How To Start a Professional Letter

By Indeed Editorial Team

Published 20 May 2021

Knowing how to start a professional letter can make the entire process much easier. Employees use professional letters frequently in the business world, and having a strong start to a professional letter can set the tone for the entire letter. In this article, we describe how to start a professional letter, provide examples of specific professional letters and give general tips on how to set your professional letter apart.

What is a professional letter?

A professional letter is any letter used to communicate formally within a working environment. Formal letters can be for a variety of reasons, from inquiring about a job to addressing a complaint in the office. It's important to know how to plan and start your letter, so the reader has a clear idea of what to expect from the rest of your letter. Properly written letters are a great way to demonstrate your professionalism within the office.

How to start a professional letter

Follow these steps to start your next professional letter:

1. Provide contact information

When writing a professional letter, include your full address in the top left or right corner. Depending on the type of letter you are writing, this may be your personal address or the address of your place of work. Include your name before your address and your email and phone number after the address.

2. Include the date

After writing your postal address and other pertinent contact information, include the date the letter was written. Skip a line after your contact information and insert the date here. You should use the full date, e.g. the day, month and year. As this is an official letter, Human Resources may file it so a clear date will help with the filing process.

3. Add the recipient's contact information

You should then include the recipient's full name and title along with their full address. Put this information on the left side of the letter and start a new line for each new piece of contact information.

For example, you would write:

John Well
Web Producer
32 King Street

4. Choose an appropriate greeting

In most, if not all cases, begin the letter with "Dear" as the greeting. Sometimes, you may wish to begin your letter with "Greetings," "Hello," or something similar. If using a greeting seems inappropriate for the situation, you can begin the letter with simply the recipient's title and name.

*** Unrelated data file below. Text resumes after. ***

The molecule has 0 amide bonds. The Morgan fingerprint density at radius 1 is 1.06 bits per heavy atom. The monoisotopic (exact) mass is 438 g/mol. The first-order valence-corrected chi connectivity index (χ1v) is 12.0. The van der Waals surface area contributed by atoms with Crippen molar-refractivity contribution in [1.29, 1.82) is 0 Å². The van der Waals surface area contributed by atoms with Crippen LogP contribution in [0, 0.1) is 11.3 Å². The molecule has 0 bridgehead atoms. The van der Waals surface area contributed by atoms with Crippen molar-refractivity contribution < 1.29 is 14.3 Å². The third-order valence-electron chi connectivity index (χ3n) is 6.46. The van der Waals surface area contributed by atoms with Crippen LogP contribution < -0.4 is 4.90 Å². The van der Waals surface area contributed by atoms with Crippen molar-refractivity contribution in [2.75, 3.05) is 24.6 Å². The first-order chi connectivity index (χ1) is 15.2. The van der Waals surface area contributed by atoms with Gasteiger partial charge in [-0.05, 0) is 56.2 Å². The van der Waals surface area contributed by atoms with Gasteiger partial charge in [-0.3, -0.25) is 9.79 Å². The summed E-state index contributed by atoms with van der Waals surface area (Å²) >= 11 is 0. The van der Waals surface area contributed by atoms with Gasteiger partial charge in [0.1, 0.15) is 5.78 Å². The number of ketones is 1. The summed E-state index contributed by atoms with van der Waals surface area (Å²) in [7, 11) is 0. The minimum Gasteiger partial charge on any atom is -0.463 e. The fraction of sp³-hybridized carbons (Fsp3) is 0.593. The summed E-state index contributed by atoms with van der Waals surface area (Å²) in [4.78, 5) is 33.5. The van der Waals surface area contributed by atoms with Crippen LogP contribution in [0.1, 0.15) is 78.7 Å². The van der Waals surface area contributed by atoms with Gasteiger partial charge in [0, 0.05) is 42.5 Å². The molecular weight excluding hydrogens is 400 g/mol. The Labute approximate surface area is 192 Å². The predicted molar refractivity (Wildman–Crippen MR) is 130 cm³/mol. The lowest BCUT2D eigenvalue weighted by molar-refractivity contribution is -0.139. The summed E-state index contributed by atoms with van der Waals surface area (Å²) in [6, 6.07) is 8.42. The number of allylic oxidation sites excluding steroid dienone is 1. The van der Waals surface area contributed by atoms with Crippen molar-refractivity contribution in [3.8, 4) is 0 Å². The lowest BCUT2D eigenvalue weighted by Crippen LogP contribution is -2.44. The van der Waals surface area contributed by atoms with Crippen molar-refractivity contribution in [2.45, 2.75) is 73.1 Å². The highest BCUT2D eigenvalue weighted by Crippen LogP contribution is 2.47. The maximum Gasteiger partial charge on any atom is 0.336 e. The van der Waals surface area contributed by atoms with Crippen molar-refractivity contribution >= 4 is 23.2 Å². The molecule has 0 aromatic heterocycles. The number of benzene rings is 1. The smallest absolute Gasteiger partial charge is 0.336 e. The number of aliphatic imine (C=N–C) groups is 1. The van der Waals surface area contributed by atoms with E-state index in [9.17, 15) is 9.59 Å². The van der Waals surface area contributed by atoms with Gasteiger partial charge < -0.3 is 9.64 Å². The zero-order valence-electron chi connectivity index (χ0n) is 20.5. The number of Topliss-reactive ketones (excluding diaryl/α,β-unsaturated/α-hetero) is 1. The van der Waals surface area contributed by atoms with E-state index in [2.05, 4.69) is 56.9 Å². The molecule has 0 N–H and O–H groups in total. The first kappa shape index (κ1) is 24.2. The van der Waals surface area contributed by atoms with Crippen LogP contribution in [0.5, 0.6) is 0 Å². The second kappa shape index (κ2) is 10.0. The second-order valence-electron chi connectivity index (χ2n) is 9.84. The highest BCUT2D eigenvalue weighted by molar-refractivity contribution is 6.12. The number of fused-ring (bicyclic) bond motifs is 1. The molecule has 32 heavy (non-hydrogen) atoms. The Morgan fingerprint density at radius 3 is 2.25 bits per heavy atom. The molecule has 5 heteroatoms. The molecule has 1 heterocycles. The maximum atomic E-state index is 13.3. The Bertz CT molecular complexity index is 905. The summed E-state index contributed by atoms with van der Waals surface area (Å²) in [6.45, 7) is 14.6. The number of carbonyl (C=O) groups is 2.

When deciding what name to use for the recipient of a professional letter, you will typically want to use the most formal form of the recipient's name. This should include their title and surname. Sometimes, you can include both the first and last name of the recipient. For example, you would write "Dr. Julie Jones" or simply "Dr. Jones."

Related: Key Attributes of Professionalism in the Workplace

5. Begin with an agreeable tone

Regardless of why you are writing the letter, try to begin it with an agreeable statement. This will help the recipient begin reading your letter on a positive note and improve the chances that they are open to what you have to say. An example of how to begin with an agreeable tone is to start the letter with something like, "I hope this letter finds you well."

6. State the purpose for writing the letter

After an agreeable first sentence, then get to the point of why you are writing so that you avoid wasting your recipient's time. Think of this as the thesis statement of your letter. Let your recipient know what the purpose of the letter is with direct and professional language. For example, you could say, "I am writing to invite you to speak at my company's annual convention this May."

Reasons for professional letters with examples

There are many reasons you might have to write a professional letter. Here are some common reasons along with how you may start this type of letter:

Thank you

Sometimes after a work situation, it is appropriate to write your coworker or supervisor a thank-you letter. If you are writing to a coworker, this letter can be brief and informal. You might not need to include a return address or date. It's polite and professional to write a thank-you note after an interview. In this situation, you must make your letter formal.

For example:

Dear Ms. Smith,

I hope this email finds you well. I'm writing to thank you for your time during your interview this past Wednesday.